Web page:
Beyoncé, Bhangra And a Bill In The Millions: The Wedding That Has India Obsessed

Indian weddings have in recent years become a symbol of the country’s new moneyed elite, said James Crabtree, the author of “The Billionaire Raj: A Journey Through India’s New Gilded Age.”


Indian weddings are known for being long and elaborate. But by any measure, the weeklong celebrations for Isha Ambani, the daughter of perhaps Asia’s richest man, are on another level — or planet — of extravagance.

Ambani, 27, is to be married to her childhood friend Anand Piramal, 33, a real-estate developer and scion of another of India’s most prominent business families, on Wednesday in Mumbai. Their weeklong bash is said to include at least five events, and there has been much speculation about the cost of luxury hotel rooms, chartered flights, catered meals and entertainment. Bloomberg reported an estimate of $100 million, but a person close to the family has disputed that number. Calculations based on publicly available prices suggest a bill closer to $15 million.

Prince Harry’s wedding to the American actress Meghan Markle cost $40 million in a country where labor costs are much higher. But whatever the price, it would be small change for the father of the bride, Mukesh D. Ambani, a tycoon with an estimated net worth of $41.6 billion.

Ambani’s businesses, in oil, telecoms, chemicals, textiles, technology and food, touch the lives of every Indian, and his daughter’s wedding is the subject of intense public fascination.

Indian weddings have in recent years become a symbol of the country’s new moneyed elite, said James Crabtree, the author of “The Billionaire Raj: A Journey Through India’s New Gilded Age.”

“Of course, a wedding of the pre-eminent corporate dynasty of modern Indian history is going to be a very big and very extravagant deal,” he said.

The pre-wedding festivities hosted by Ambani and his wife, Nita, began on Saturday in Udaipur, a north Indian city famous for its palaces, and drew celebrities from around the world.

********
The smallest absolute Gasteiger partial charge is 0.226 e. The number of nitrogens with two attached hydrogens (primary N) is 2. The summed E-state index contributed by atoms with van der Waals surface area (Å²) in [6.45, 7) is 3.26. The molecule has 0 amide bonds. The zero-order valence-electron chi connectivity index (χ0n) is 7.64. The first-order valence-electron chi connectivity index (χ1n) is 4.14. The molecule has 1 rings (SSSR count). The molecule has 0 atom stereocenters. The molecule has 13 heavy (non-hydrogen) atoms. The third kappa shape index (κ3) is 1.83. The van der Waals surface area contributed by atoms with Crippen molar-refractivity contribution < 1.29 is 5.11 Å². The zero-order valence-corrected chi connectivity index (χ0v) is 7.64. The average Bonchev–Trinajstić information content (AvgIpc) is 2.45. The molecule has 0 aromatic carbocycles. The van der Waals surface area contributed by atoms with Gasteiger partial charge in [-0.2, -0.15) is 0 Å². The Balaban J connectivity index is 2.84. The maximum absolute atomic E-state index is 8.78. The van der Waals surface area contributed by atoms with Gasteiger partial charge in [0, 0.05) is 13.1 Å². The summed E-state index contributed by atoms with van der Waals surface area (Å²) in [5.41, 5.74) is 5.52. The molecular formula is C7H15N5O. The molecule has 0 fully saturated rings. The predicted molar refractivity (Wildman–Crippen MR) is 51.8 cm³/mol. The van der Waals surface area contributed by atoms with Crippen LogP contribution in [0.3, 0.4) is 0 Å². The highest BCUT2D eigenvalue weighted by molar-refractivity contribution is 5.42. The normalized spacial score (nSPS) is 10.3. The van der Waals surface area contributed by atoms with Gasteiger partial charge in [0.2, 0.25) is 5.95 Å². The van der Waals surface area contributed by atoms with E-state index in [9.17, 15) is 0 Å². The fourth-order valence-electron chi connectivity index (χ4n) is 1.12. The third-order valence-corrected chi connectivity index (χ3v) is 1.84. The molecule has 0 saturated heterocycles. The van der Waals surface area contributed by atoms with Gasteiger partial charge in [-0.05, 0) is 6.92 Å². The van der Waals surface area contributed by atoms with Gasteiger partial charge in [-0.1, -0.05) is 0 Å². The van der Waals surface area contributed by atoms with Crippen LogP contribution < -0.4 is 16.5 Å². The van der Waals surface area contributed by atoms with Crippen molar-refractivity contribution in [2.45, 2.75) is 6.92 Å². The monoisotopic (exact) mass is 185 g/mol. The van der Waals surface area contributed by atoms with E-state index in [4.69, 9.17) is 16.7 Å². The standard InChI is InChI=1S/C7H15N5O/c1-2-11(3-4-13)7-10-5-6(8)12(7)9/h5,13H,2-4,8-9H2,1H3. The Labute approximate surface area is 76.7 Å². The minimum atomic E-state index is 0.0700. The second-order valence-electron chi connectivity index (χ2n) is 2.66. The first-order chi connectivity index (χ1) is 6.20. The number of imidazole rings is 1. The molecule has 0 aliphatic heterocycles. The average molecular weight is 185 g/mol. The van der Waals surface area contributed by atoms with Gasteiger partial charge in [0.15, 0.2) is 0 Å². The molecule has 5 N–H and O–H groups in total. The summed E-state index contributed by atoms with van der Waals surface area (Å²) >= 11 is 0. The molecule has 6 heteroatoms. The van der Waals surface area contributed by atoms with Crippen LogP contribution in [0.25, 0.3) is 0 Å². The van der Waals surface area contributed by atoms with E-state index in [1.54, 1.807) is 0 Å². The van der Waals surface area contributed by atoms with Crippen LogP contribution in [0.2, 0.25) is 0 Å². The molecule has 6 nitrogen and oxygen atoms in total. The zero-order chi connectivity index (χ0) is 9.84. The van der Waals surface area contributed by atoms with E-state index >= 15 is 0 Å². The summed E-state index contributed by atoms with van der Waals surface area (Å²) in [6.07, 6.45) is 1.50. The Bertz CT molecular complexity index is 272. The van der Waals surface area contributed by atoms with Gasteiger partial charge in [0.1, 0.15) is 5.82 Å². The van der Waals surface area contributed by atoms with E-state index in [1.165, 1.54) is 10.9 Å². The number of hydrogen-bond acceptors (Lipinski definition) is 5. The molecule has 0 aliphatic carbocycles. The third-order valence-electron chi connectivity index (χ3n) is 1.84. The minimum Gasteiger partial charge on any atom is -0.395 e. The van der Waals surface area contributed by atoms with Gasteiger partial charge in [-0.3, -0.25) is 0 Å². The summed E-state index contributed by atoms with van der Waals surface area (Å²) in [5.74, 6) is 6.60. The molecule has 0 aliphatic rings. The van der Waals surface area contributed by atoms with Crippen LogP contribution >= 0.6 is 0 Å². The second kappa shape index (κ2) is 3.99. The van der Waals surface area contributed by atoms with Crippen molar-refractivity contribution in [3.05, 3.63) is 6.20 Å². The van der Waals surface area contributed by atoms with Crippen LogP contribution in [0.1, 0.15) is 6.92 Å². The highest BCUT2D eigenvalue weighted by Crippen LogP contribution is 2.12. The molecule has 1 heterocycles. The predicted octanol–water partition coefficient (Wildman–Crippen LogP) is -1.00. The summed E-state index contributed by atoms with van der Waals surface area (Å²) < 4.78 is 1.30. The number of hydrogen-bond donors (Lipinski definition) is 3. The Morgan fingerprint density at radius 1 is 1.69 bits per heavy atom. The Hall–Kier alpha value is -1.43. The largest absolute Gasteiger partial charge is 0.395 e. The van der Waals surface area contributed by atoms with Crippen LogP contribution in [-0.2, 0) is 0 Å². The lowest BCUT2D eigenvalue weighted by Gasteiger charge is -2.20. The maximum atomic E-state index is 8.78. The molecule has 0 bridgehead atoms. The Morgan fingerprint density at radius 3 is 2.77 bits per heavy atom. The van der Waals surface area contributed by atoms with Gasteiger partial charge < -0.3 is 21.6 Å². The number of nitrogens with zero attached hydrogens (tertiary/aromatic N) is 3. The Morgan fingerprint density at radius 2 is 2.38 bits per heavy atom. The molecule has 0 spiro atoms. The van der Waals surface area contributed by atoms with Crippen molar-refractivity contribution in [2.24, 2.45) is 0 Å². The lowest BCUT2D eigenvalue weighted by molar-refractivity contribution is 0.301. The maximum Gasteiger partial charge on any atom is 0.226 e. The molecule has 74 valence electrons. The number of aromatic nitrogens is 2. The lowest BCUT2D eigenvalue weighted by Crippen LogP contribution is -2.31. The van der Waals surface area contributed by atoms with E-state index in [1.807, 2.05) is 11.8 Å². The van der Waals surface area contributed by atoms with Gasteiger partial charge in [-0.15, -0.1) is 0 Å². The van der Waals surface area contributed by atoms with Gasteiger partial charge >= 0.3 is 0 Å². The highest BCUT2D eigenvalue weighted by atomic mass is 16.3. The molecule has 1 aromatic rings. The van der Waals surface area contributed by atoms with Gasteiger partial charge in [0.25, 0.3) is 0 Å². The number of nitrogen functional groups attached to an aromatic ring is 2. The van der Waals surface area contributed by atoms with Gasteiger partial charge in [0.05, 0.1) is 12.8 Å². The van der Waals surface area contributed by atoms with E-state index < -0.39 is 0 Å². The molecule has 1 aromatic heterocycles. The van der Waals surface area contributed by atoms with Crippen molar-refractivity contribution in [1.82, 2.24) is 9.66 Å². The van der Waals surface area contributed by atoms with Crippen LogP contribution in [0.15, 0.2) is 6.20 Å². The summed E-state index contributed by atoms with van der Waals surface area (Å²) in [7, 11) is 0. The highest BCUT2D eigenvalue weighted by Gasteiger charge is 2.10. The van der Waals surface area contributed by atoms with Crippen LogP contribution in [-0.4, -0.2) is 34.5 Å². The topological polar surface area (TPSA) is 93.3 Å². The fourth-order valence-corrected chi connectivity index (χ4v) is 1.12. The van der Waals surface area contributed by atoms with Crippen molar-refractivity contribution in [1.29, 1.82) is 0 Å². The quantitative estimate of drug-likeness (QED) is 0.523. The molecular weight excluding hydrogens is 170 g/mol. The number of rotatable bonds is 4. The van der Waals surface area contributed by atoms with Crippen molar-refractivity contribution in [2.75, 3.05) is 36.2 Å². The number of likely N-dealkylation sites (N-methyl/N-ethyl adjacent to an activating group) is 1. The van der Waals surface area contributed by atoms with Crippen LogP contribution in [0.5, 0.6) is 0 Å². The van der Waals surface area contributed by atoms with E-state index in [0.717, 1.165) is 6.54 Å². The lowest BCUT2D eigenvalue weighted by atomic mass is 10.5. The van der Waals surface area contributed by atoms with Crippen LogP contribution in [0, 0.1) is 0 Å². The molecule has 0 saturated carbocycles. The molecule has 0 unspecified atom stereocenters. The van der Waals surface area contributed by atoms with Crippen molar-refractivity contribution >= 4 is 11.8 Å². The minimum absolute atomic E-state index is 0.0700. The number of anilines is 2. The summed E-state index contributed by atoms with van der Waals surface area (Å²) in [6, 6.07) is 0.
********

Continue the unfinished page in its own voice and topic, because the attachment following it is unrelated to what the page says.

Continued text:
The A-list guests included former secretaries of state Hillary Clinton and John Kerry, who reportedly danced to bhangra, a type of pop music from India’s Punjab region.

Oh, and Beyoncé flew in to perform a 45-minute private concert, with several costume changes.

(At one point, Bollywood megastar Salman Khan appeared on stage behind members of the Ambani family, prompting some to joke on Twitter that he had been relegated to the role of backup dancer.)

Saturday’s event overwhelmed Udaipur, as the Ambanis’ guests took over the city’s hotels and clogged its tiny airport. Even Mumbai’s international airport set a record for traffic on Saturday, as dozens of private chartered flights made their way north.

One wedding guest, who did not want to be identified discussing the Ambani family’s private affairs, said that invitations came in a Dolce & Gabbana box, adorned with pink and gold lace and detachable chains that could be worn as jewelry.

She added that the Udaipur event appeared to have about 2,000 guests. One highlight was a Bollywood dance number that the bride’s mother, Nita, performed with her two sons, Akash and Anant.

Mukesh Ambani’s father, Dhirubhai Ambani, was a schoolteacher’s son who created a business empire in India at a time when most large-scale private enterprises there were stifled by government controls. His firm, Reliance Industries, eventually came to be seen as the face of India’s industrial renaissance.

When Dhirubhai Ambani died, his sons Mukesh and Anil fought over control of the empire. Mukesh ultimately got the petroleum and plastics business and Anil got telecommunications and financial services.

Mukesh leveraged his portion of Reliance to build a new phone carrier, Reliance Jio, that has upended the industry by offering unlimited calls and lots of data for $2 a month. The price war devastated Anil’s telecom company.

Setting aside their business rivalries, the brothers jointly greeted wedding guests in Udaipur.

The wedding ceremony is planned for Wednesday at Mukesh Ambani’s 27-story home, which towers over southern Mumbai and includes a six-level parking garage and three helipads. (Clinton dined at the tower in March while visiting the city to speak at a conference, the Indian news media reported.)

The celebrations this week will also include a ceremony at Piramal’s father’s home in Mumbai, and a reception at JioGarden, an event space in Mumbai built by Ambani’s company.

Not everyone in India is excited; some critics said on social media that the extravaganza was unseemly in a country with so much poverty.

A report last month by the Paris-based World Inequality Lab found that the richest 10 percent of India’s population controlled 63 percent of its wealth in 2012, up from 45 percent in 1981.

Kai Schultz contributed reporting.

c.2018 New York Times News Service

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